Italian Circus States Escaped Lion Posed No Threat

Circus Handler Claims Escaped Lion Near Rome Posed No Public Threat
On Sunday, the handler of the lion that escaped from a circus near Rome reassured the public that the lion did not pose a danger. The seaside town of Ladispoli experienced a lockdown for over five hours on Saturday as authorities, including police, veterinarians, and circus staff, worked to track, sedate, and capture the lion. Videos circulated by Italian media captured the fully-grown lion roaming through dark residential streets. Rony Vassallo, responsible for the animals in the Rony Roller Circus, emphasized that the eight-year-old lion, Kimba, did not exhibit aggressive behavior during the incident. Vassallo expressed concern about potential harm to the animal due to fear or excessive enthusiasm from onlookers. Campaigners are calling for a ban on wild animals in entertainment in Italy.
Close to the red and white striped main tent, where preparations for the afternoon show were underway, the recently recaptured lion paced inside his cage, occasionally letting out roars.
Sabotage Suspected?
Vassallo mentioned that Kimba was only lightly sedated and quickly woke up, with veterinary examinations confirming no adverse effects from his escapade.
However, the handler, whose family operates the traveling circus, expressed that they were all "very shaken and very tense" after the escape, which he believed was not accidental.
While Vassallo did not directly address reports of sabotage, such as a forced lock, he mentioned an ongoing investigation. He noted that such incidents had never occurred before, describing them as "very strange."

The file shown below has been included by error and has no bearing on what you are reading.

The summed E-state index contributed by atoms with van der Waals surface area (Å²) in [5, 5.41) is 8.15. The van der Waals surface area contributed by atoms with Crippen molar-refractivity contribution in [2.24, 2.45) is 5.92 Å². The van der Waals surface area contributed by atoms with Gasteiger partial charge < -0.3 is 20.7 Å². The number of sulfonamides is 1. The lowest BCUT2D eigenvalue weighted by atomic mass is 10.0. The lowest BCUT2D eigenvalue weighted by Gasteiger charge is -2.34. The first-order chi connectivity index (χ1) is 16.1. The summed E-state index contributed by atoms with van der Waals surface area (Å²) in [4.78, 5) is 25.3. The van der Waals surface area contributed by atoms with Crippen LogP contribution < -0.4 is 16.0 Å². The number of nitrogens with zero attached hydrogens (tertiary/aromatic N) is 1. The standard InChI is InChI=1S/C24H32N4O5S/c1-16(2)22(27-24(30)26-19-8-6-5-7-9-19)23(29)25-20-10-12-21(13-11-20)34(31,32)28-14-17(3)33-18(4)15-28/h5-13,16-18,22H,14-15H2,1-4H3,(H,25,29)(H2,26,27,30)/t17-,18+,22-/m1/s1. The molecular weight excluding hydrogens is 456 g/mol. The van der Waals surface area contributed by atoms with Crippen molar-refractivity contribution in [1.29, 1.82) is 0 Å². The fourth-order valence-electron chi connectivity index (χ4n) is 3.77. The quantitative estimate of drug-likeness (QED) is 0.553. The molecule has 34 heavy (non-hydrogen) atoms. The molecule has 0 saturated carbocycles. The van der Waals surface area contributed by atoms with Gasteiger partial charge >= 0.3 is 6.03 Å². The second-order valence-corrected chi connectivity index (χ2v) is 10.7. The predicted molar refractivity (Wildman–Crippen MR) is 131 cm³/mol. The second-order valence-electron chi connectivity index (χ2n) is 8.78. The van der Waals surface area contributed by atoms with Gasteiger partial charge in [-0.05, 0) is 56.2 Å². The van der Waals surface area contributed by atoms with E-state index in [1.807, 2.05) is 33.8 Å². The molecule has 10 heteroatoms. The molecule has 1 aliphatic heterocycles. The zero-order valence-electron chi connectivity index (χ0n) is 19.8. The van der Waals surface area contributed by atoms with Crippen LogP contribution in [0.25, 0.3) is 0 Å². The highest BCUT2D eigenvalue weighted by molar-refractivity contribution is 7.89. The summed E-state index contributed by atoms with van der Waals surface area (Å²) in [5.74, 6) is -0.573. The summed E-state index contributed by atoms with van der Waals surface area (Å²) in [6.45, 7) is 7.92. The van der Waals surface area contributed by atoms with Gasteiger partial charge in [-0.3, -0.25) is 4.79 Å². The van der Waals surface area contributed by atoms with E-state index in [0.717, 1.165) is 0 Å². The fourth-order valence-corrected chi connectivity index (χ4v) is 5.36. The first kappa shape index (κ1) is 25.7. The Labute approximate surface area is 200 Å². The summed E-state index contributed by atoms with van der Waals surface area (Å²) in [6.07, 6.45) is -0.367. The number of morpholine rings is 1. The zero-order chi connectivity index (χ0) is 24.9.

He demonstrated that the door to the metal cage opens inwards, secured with a sliding bolt and a lightweight chain with a small padlock.
Born and bred in captivity, Kimba, along with his two brothers, Zeus and Ivan, and sister Maya, has spent his life in confinement. The circus boasts nine big cats, including tigers, along with other acts involving elephants, camels, horses, and even bison.
Animal rights activists strongly criticize the circus for keeping such wild creatures, considering it cruel. While over 20 European countries have banned or heavily restricted the use of animals in circuses, Italy has not yet implemented such measures. A proposed law, initially expected this year, has been delayed to 2024, according to the LAV campaign group. They estimate that nearly 2,000 animals are held in circuses across Italy.
The incident in Ladispoli not only underscores the risks associated with circuses using animals from a public safety perspective, as stated by animal rights group OIPA, but also highlights the plight of animals compelled into captivity for entertainment.
Ladispoli's mayor, Alessandro Grando, who had urged residents to stay indoors during the lion's escape, is advocating for a change in the law. He hopes the episode prompts a reevaluation of the exploitation of animals in circuses.
Responding to criticism, Rony Vassallo, the circus handler, asserted that critics lack an understanding of the reality of how animals are treated in circuses and the rigorous checks carried out.
In the local neighborhood, residents voiced support for the circus and expressed more concern about the well-being of the lion than public safety. One resident, Barbara Rosolino, remarked that despite initial fear, the videos revealed the lion's good behavior, indicating his desire to return home and his evident fear during the incident. 
Valentina Manning

Valentina Manning


A film and TV production professional currently working as an Associate Producer creating short, doc.